Have you ever encountered a maneki neko? In English, these are also commonly referred to as 'lucky cats' due to their use as a kind of talisman, or lucky charm. These whimsical cat figures have become one of Japan's most recognizable symbols. The name 'mankei neko' can be attributed to the cat's welcoming paw, as the literal translation is 'beckoning cat.'
Lucky cats are most often ceramic, however, you may find them made from any number of materials–from wood or plastic, to luxury lucky cats made from jade or gold. Even in modern times, maneki neko are still prevalent in Japan. It’s not uncommon to see the statues in shrines, or as decoration. You also may find their slow-waving, mechanical paws welcoming you to restaurants, pachinko parlors, and other businesses across the country.
When trying to pinpoint the exact origin of the maneki neko, the only thing that can be concluded is that its birthplace is uncertain. There is debate as to whether the cats were originally created in Tokyo or in Osaka, although it is generally agreed upon that they were first seen sometime in the late Edo Period. The uncertainty regarding maneki neko's history has led to quite a few different legends explaining its beginnings.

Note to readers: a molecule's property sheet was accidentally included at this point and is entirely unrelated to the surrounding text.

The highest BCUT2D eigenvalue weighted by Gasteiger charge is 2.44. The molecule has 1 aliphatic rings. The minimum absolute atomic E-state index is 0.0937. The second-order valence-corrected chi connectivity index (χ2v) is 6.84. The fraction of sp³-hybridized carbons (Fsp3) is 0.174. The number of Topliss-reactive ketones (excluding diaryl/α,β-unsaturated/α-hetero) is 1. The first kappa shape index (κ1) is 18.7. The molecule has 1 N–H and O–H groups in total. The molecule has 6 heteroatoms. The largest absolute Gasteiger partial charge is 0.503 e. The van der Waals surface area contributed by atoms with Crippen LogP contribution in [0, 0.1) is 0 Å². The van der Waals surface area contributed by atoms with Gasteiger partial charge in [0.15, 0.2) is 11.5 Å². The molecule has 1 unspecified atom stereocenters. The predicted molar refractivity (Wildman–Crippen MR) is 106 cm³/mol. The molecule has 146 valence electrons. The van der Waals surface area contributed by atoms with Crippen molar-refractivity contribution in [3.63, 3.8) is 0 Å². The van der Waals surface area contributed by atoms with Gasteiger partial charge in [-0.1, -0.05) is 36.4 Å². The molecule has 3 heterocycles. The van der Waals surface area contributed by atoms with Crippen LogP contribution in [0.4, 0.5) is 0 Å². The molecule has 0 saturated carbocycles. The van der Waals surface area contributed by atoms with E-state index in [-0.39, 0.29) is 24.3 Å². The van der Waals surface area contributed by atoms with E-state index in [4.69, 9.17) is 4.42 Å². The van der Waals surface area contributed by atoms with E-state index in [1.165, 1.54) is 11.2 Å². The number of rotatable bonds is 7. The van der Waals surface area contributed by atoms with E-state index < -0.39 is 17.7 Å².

The Accessories Make the Lucky Cat
If you look closely at various maneki neko, you'll notice certain items that are frequently held or worn by the cats.
・Neck decorations: You'll rarely see a lucky cat with an unadorned neck. Collars, decorative bibs, and bells are all common neck ornaments for maneki neko. Like today, the real pet cats of the Edo Period wore collars with bells to allow their whereabouts to be easily tracked. As for the bibs, it has been speculated that they are related to those worn by Buddhist jizo statues.
・Coins: Maneki neko often hold a koban, a gold coin that was used in the Edo Period. A koban was worth one ryo (roughly $1,000 USD by today's standards), Japan's monetary unit of the era. You may even see a cat holding a coin marked 千万両 which is ten million ryo, an incredible amount of money, especially for that time period!